Last week, a Facebook post showing a photo of a smiling Chinese student in cap and gown speaking in front of a podium caught my eye. I felt happy and proud of her courage to speak in front of a huge audience on her big day.
But I began to frown once I read the poster’s top comment –
“Very proud of this courageous Chinese international student for talking about many things I hear from my students but who are usually reticent to talk about it in public.”
“Many people are hurt by what she says… I hope people can respect that she has a right to voice her opinion, no matter how much you may disagree.”
“Hurt?” “How?” I was puzzled.
Then, I read the attached article with this headline…
“Chinese student slammed by netizens over her speech about fresh air and freedom of speech”
“A Chinese student has hurt the feelings…” (source: Shangalist )
I started scratching my head going “what feelings?” “whose feelings?”
I felt the need to keep reading hoping to disentangle some of this.
One by one, dozens of comments, replies and “likes” unfolded. I was shocked to see how heated the opinions had bubbled up between Chinese and non-Chinese along this particular Facebook thread.
Here are a few:
“I would say 她很有勇气。Of course she came across as an ingrate to the Motherland but what else is new?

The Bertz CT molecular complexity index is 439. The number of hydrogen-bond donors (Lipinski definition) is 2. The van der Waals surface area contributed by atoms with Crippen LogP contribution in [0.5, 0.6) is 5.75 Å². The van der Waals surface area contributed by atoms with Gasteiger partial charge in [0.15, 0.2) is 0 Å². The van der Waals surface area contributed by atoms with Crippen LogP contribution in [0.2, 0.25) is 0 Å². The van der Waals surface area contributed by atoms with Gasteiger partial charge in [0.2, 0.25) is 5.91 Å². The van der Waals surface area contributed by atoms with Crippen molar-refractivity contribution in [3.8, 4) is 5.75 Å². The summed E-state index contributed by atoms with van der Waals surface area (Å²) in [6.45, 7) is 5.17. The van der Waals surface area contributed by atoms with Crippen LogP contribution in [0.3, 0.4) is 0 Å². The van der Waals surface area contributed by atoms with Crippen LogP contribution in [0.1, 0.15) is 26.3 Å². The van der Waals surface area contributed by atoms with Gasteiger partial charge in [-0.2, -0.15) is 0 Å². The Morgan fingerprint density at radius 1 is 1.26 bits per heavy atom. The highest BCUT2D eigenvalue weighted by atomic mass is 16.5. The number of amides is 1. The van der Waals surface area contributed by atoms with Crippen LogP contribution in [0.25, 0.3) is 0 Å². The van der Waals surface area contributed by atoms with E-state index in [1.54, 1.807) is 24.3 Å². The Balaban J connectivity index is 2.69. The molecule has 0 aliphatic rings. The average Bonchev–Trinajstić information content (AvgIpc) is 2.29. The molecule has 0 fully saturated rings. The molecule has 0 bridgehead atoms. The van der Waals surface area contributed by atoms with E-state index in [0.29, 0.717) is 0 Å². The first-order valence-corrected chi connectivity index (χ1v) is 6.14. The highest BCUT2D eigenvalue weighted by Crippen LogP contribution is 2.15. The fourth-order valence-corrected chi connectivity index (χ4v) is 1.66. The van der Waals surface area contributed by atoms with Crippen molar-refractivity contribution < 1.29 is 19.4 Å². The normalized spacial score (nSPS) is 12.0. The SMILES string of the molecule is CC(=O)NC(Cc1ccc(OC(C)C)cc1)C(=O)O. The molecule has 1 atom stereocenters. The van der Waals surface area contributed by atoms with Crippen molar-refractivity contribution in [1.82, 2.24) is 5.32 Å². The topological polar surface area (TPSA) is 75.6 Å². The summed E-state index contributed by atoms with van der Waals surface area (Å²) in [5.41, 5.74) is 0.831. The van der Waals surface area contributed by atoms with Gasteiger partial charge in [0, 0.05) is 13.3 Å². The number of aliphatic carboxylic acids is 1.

“ What is courageous about bad-mouthing China in America? It’s called going with the flow, appeasing the target audience!
“Imagine an American go to Japan and make public serious speech saying how luxurious and sweet the food is and how shitty fast food is in America”
Perplexed by the vitriolic rhetoric, I watched her entire speech on YouTube before posting my own comment.
“On this big day in her young life, let’s celebrate with her and not condemn her because she spoke her personal emotional truth. Her voice and her views are fresh air.”
I posted my comment and shared others here because I have been enlightened by some of these thoughts and feelings, and they got me thinking about speaking across difference. Reading through these comments reminded me of one fundamental difference between Chinese and American watch Shuping Yang’s speech – the expectation of shared glory.
As a Chinese-American who grew up in Hong Kong, I was impressed by her mastery of the English language with charm and confidence after just five years. I am also happy to see her looking comfortable in her own skin, having found her voice to express openly what she has discovered as “beauty” “luxury” and “rights” to choose her own narrative on hot button issues such as race, democracy, and freedom. I did not expect to share her views, nor do I expect her to represent mine. I applaud her effort and appreciate her delivery. I don’t agree with every aspect of her story, nor do I find some of her illustrations convincing.
But can she speak her mind freely? Yes, she can.
But has she gone too far? Perhaps.
Here’s my take.
Purpose and Platform